Next Gen: Teaching our kids to give
I’m not sure when or how it happened, but at some point in the past century, Christmas changed from a special, holy holiday involving a few small gifts, time with family, and a rare hearty meal to a full blown money-spending, gift-buying frenzy.
For goodness sake, people are willing to literally knock someone out of the way for the hot toy of the season or forego spending time with loved ones on Thanksgiving to get in line for a Black Friday special.
Don’t get me wrong here, I love to spoil my own boys as much as the next mom, but our family’s budget holds us back from giving them too many presents, and I’m actually thankful for that. If we had an abundance of money to spend, it may be a bit harder to limit the gifts. Further, I’m all about a great Black Friday deal as long as I’m shopping on Friday and not on Thanksgiving Day.
Few people can deny the joy felt when watching a child open a Christmas gift, but as I’m watching my children’s brains grow, develop, and soak up everything around them, I want to make sure they don’t start to think that Christmas solely concerns them receiving gifts and about little else.
They are sweet boys, and they are the joys of our lives, so of course they are going to get presents and yes, we are going to bake cookies to ensure that Santa visits our house, but we’re also going to focus more on giving this year. I’m not talking about buying more presents to give other people who are already blessed with many things. I’m talking about giving our time in some way to help our community or a cause.
A couple of weeks ago, my 4-year old and I packed Operation Christmas Child boxes with our church. This activity stimulated a great conversation between the two of us. It was difficult for him to comprehend that these children had very little and would be super excited to receive hair barrettes and school supplies or one Matchbox car and a small ball.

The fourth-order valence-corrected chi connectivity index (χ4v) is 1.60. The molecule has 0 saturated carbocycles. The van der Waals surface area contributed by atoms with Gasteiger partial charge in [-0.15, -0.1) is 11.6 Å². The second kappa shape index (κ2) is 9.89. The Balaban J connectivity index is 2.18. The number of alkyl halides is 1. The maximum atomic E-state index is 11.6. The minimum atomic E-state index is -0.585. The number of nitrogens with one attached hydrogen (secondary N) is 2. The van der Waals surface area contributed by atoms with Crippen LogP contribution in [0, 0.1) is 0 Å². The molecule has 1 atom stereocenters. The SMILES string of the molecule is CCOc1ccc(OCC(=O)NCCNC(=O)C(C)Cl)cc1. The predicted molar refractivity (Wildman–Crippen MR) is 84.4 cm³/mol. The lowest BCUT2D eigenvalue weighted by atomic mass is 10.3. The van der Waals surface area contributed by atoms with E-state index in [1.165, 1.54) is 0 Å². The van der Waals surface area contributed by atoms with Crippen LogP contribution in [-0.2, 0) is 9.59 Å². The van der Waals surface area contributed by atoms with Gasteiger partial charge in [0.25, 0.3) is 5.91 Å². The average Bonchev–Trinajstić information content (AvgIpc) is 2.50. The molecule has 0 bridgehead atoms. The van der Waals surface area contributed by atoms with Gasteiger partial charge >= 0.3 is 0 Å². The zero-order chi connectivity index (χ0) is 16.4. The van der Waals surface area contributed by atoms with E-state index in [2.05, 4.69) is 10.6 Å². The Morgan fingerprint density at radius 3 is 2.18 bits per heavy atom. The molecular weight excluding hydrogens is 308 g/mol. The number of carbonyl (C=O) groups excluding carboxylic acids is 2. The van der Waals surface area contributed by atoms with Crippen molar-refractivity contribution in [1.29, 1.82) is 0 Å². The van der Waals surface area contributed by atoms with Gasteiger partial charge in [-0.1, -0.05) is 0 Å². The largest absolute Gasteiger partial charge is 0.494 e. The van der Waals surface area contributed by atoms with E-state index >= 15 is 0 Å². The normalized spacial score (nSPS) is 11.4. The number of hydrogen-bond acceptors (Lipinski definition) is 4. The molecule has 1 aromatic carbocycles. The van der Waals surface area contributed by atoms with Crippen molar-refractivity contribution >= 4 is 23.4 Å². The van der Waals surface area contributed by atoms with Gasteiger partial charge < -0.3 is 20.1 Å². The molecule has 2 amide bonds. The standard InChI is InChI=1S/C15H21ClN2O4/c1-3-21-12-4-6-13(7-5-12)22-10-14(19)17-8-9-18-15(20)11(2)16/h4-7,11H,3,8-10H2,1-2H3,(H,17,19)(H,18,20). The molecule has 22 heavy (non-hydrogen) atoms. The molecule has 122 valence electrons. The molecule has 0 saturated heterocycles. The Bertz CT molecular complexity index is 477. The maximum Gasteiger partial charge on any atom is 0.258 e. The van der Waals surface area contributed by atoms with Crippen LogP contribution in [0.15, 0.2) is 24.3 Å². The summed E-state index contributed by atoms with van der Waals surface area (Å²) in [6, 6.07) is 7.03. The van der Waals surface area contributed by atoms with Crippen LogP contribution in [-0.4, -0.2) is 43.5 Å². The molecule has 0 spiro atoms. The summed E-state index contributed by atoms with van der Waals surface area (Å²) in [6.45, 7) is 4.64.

I told him to think about the 15 or more stuffed animals he had in his room, then reminded him that the stuffed animal we put in the box was the only one this child would have. He enjoyed picking the items to put in the boxes, decorating the box with stickers, and writing his name on the cards. I could see the wheels turning in his brain. It may be sweet to watch a child open a Christmas gift, but it was equally if not more special to watch my child engage in packing these boxes.
We weren’t sure at what age our children would understand the depth and gravity of giving one’s time to help others, but because our son responded so well to the Operation Christmas Child activity, we’ve decided on a couple more to complete during the Christmas season. We are planning to deliver Angel Tree gifts to children at their homes, volunteer at the Open Door, and make some of our gifts as opposed to going out and buying them.
With all of that being said, I love the cheesy parts of the holidays. I’ll listen to Christmas music until midnight on Dec. 26. I will send Christmas cards, pick out and decorate our tree, enjoy wrapping gifts, kiss under the mistletoe, blah, blah, and fa la la la la!
I will also try, however, to place a bigger focus on the deeper meaning and spirit of Christmas. Toys will break and cakes will fall, but the feeling of Christmas will live forever in our children’s heart, so I want to at least try to make it something intangibly beautiful.
Susanna Barbee is a Waynesville mom, writer and educator. Find more on her blog, www.zealousmom.com. Reach her at firstname.lastname@example.org.